"Sixty Minutes To Showtime"
©David A. Ziser
I made this image literally just about 60 or 90 min. before the time the Bar Mitzvah celebration was to begin. As I mentioned in yesterday's post we were on-site pretty early on the day of the big event. Once the family arrives we were ready to go and we jumped right into high gear to get “signature” portrait series of our young Bar Mitzvah Tat I strive for for my clients. And I was completed in about 20 minutes, slightly before the rest of the family arrived.
I had worked at this temple before and had a good idea how to compose for the best photographs very quickly. My “ace number one assistant”, Nicholas, was running the remote light for me and, with him being very experienced in that department, we were able to pull off a series of very cool photographs very quickly. This is one of those images.
It's really an easy, traditional portrait of our very poised young man just moments before he was going to be leading the entire congregation in the Saturday morning service. I like three main things about this composition in this image. First, I like how all the backs of the chairs swing around leading the viewer’s eye right back to our young subject. I also like how I used the dark walnut wall decor in the background as an “interior frame” behind my subject. I also like how the height of the wall décor gradually gets larger leading up to the largest portion allowing me to position young Jack against that larger section. And finally, I like how the scene balances visually with Jack on the right side and the small pipe organ and the two candelabras on the left-hand side of the image.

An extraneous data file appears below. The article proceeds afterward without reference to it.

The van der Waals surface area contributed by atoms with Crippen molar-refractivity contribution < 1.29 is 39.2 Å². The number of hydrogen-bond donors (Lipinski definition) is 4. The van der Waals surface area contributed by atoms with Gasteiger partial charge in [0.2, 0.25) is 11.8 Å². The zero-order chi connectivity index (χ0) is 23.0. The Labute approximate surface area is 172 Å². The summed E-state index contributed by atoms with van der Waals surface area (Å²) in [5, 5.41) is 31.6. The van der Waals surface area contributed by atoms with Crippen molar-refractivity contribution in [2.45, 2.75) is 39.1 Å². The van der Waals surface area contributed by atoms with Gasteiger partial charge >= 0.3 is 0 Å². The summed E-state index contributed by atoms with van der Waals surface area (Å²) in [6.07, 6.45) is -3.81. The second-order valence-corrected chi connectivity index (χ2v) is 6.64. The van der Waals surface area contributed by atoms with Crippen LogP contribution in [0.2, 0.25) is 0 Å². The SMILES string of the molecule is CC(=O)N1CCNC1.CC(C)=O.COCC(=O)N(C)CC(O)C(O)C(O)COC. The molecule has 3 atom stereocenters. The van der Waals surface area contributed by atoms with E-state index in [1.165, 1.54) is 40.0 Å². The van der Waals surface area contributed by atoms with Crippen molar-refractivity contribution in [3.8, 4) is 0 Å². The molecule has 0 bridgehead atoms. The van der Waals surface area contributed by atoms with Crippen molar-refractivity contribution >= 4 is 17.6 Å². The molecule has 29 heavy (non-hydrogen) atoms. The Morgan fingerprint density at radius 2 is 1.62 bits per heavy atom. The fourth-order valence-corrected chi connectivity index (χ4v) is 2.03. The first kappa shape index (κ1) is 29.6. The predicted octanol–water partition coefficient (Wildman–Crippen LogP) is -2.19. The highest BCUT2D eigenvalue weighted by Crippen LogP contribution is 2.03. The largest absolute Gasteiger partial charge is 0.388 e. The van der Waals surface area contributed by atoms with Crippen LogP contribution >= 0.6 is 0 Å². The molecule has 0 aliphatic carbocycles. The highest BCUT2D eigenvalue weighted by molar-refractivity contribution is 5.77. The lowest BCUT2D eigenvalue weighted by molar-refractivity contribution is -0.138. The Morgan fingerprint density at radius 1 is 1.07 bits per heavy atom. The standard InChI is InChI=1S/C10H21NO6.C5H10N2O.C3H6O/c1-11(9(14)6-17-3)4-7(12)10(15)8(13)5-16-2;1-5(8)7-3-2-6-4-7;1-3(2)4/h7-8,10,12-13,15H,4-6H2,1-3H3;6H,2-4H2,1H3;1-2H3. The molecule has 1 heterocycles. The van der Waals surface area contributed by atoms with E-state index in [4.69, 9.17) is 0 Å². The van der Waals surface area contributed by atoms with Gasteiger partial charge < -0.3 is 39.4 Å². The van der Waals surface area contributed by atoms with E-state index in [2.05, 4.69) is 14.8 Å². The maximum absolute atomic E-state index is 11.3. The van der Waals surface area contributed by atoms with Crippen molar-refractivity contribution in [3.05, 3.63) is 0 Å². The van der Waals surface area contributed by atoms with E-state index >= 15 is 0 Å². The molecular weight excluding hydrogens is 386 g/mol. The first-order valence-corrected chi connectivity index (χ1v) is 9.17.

I did use one Lightroom 4 trick to finish the presentation. To create a bit more color contrast between our young Bar Mitzvah and the background, I use the adjustment brush and “brushed” our young subject a bit more on the cool side. Then, after closing adjustment brush I warmed up the entire image to counterbalance the cooling effect I selectively applied to our subject. The net effect is to have him "pop" right out of the scene now very much warmer than it was originally. This technique allowed me to create an image that invites the eye to go more directly to our main subject.
Camera specs: Canon 5D Mark III fitted with Tamron 28–300mm VC lens at 46 MM,F6.3 @ 1/40 second , ISO 1600. Enjoy!– David